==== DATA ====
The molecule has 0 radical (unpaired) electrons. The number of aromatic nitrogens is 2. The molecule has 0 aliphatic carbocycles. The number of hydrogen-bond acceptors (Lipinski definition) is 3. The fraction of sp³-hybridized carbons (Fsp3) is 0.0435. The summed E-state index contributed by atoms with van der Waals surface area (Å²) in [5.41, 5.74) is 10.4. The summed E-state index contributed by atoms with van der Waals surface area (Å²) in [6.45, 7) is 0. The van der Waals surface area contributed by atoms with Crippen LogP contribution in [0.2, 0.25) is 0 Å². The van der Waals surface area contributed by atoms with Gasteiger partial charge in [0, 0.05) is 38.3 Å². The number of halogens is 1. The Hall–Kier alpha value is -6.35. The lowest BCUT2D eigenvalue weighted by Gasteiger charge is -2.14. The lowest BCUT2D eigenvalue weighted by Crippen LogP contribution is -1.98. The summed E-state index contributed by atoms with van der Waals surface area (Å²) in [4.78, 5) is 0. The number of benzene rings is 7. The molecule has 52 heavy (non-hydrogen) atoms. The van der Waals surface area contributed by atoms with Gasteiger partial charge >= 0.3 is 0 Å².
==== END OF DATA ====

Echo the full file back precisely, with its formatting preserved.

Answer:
The molecule has 0 radical (unpaired) electrons. The number of aromatic nitrogens is 2. The molecule has 0 aliphatic carbocycles. The number of hydrogen-bond acceptors (Lipinski definition) is 3. The fraction of sp³-hybridized carbons (Fsp3) is 0.0435. The summed E-state index contributed by atoms with van der Waals surface area (Å²) in [5.41, 5.74) is 10.4. The summed E-state index contributed by atoms with van der Waals surface area (Å²) in [6.45, 7) is 0. The van der Waals surface area contributed by atoms with Crippen LogP contribution in [0.2, 0.25) is 0 Å². The van der Waals surface area contributed by atoms with Gasteiger partial charge in [0, 0.05) is 38.3 Å². The number of halogens is 1. The Hall–Kier alpha value is -6.35. The lowest BCUT2D eigenvalue weighted by Gasteiger charge is -2.14. The lowest BCUT2D eigenvalue weighted by Crippen LogP contribution is -1.98. The summed E-state index contributed by atoms with van der Waals surface area (Å²) in [4.78, 5) is 0. The number of benzene rings is 7. The molecule has 52 heavy (non-hydrogen) atoms. The van der Waals surface area contributed by atoms with Gasteiger partial charge >= 0.3 is 0 Å².